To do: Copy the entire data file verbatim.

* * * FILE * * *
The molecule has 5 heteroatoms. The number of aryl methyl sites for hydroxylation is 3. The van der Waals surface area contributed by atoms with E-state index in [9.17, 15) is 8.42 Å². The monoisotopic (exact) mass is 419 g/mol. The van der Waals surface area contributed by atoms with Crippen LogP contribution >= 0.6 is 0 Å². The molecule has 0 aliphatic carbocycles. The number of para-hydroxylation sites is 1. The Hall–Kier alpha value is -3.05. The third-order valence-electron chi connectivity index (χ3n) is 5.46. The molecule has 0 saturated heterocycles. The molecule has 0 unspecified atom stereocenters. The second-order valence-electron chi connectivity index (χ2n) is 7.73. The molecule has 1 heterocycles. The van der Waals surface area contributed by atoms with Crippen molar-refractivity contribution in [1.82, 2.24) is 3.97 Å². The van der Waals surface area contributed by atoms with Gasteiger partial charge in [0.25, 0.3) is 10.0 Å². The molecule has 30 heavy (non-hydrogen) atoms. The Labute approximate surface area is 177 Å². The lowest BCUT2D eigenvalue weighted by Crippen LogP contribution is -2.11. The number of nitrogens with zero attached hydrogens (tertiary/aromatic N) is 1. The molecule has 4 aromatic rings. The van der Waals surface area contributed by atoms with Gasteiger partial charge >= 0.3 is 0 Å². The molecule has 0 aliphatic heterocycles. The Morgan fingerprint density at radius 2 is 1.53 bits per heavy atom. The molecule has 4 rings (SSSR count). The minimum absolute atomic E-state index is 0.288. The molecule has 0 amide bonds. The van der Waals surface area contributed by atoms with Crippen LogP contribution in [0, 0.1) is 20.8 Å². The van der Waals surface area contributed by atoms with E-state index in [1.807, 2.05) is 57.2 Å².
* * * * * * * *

The molecule has 5 heteroatoms. The number of aryl methyl sites for hydroxylation is 3. The van der Waals surface area contributed by atoms with E-state index in [9.17, 15) is 8.42 Å². The monoisotopic (exact) mass is 419 g/mol. The van der Waals surface area contributed by atoms with Crippen LogP contribution >= 0.6 is 0 Å². The molecule has 0 aliphatic carbocycles. The number of para-hydroxylation sites is 1. The Hall–Kier alpha value is -3.05. The third-order valence-electron chi connectivity index (χ3n) is 5.46. The molecule has 0 saturated heterocycles. The molecule has 0 unspecified atom stereocenters. The second-order valence-electron chi connectivity index (χ2n) is 7.73. The molecule has 1 heterocycles. The van der Waals surface area contributed by atoms with Crippen molar-refractivity contribution in [1.82, 2.24) is 3.97 Å². The van der Waals surface area contributed by atoms with Gasteiger partial charge in [0.25, 0.3) is 10.0 Å². The molecule has 30 heavy (non-hydrogen) atoms. The Labute approximate surface area is 177 Å². The lowest BCUT2D eigenvalue weighted by Crippen LogP contribution is -2.11. The number of nitrogens with zero attached hydrogens (tertiary/aromatic N) is 1. The molecule has 4 aromatic rings. The van der Waals surface area contributed by atoms with Gasteiger partial charge >= 0.3 is 0 Å². The molecule has 0 aliphatic heterocycles. The Morgan fingerprint density at radius 2 is 1.53 bits per heavy atom. The molecule has 4 rings (SSSR count). The minimum absolute atomic E-state index is 0.288. The molecule has 0 amide bonds. The van der Waals surface area contributed by atoms with Crippen LogP contribution in [0, 0.1) is 20.8 Å². The van der Waals surface area contributed by atoms with E-state index in [1.807, 2.05) is 57.2 Å².